But this has become a taboo realm of analysis in a culture preoccupied with society’s structural dynamics because it implicates personal choices and cultural norms in the determination of life outcomes. As Malcolm Gladwell advises in his book Outliers, behavioral traits common in Asian cultures shouldn’t be dismissed—we should learn from them. On average, Asians spend the most amount of time doing homework and the least amount of time watching television compared to other racial groups. Asians are more likely to believe in the idea of self-made success than other major racial groups—a survey by the Pew Research Center found that 69 percent of Asian Americans, compared with 58 percent of the general public, think that “most people who want to get ahead can make it if they are willing to work hard.” In their paper, “Explaining Asian Americans’ Academic Advantage over Whites,” researchers from the University of Michigan and the City University of New York examine Asian Americans’ superior academic achievement. They find that Asian Americans are more likely to believe that self-effort, rather than natural ability, is the main determinant of academic achievement:

These differences matter because students who consider effort important demonstrate greater intrinsic interest in academic tasks and are more likely to interpret challenges as cues to increase effort. The belief that achievement is not predestined but is the result of hard work may motivate Asian-American parents to set high educational expectations for their children.

Their study also finds that “socio-demographic differences explain almost none of the overall Asia-white gap in academic effort,” which means that factors such as household income, marital status, employment, and location have little-to-no bearing on the amount of effort Asian students invest in their education. Interestingly, their study finds South Asian parents have the highest expectations relative to whites (Indian Americans are the highest-earning group in America while Pakistani Americans are fifth). The researchers conclude: “Asian American youth’s advantage in education can be attributed mainly to their work ethic, whether real or perceived, rather than to advantages in cognitive skills or socioeconomic status.”

The cultural phenomenon of Asian overachievement isn’t conditional on genes, intelligence or socioeconomic status. In a study entitled “Race and Economic Opportunity in the United States: an Intergenerational Perspective” led by Raj Chetty from Harvard, the authors found that over 26 percent of Asian children born to parents in the lowest income quintile earn incomes in the highest income quintile compared to 11 percent of whites, seven percent of Hispanics, and three percent of blacks.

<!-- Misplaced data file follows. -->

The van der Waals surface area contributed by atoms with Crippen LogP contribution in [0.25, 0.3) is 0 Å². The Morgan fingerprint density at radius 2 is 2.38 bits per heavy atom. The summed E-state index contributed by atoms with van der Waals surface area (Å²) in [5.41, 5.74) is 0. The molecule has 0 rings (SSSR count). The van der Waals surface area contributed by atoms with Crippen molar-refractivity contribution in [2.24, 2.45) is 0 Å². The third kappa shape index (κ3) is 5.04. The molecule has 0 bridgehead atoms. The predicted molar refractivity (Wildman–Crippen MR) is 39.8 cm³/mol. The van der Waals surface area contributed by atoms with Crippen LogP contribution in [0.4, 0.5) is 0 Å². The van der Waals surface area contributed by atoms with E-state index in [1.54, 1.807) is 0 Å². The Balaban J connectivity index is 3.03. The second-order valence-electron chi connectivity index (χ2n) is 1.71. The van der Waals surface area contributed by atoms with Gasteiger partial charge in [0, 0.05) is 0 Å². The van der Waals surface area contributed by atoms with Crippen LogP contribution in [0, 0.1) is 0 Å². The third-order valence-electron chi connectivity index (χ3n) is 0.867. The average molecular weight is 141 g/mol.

It’s no surprise that Asians have the highest economic mobility in America given their shrewd financial sensibilities on average. As Coleman Hughes has pointed out, Asians scored highest in a financial health scorecard (measuring “whether a family is making sound, everyday-financial decisions”) developed by researchers at the Federal Reserve Bank of St. Louis in 2015. Eliminating the confounds of age and education level, their paper finds middle-aged Asian family heads with advanced degrees scored substantially higher on financial health relative to their comparable Hispanic, black, and white counterparts. As such, the authors conclude that “differences in the age composition and in the level of educational attainment across groups explain relatively little of the gaps.” It is culture—at least in significant part—that differentiates why some groups out-perform others.

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The claim that America remains a deeply patriarchal society largely rests on remaining gender disparities. The existence of a “gender wage gap,” for instance, is supposedly supported by the claim that “women make $0.77 for every dollar men make.” But women do not make 77 cents to the dollar of what a man makes doing the same work. Women (on average) earn 77 percent of what men earn in different careers, working fewer hours with less overtime. When one accounts for the disparity in the number of hours worked, the level of occupation, career choices, seniority, length of time in the workplace, and various other factors, the “gender wage gap” all but vanishes.

Female under-representation in STEM fields, for instance, is commonly accepted as evidence of sexism by feminist activists, yet those same activists turn a blind eye to male under-representation in the Arts and the Humanities. Likewise, black under-representation in STEM is offered as unequivocal evidence of systemic bias. This summer, the disparity prompted the #shutdownSTEM hashtag in the aftermath of George Floyd’s death. However, as I wrote in City Journal recently, black over-representation in the music industry, professional sports, and even law enforcement are excluded from the conversation, disfiguring the overall picture.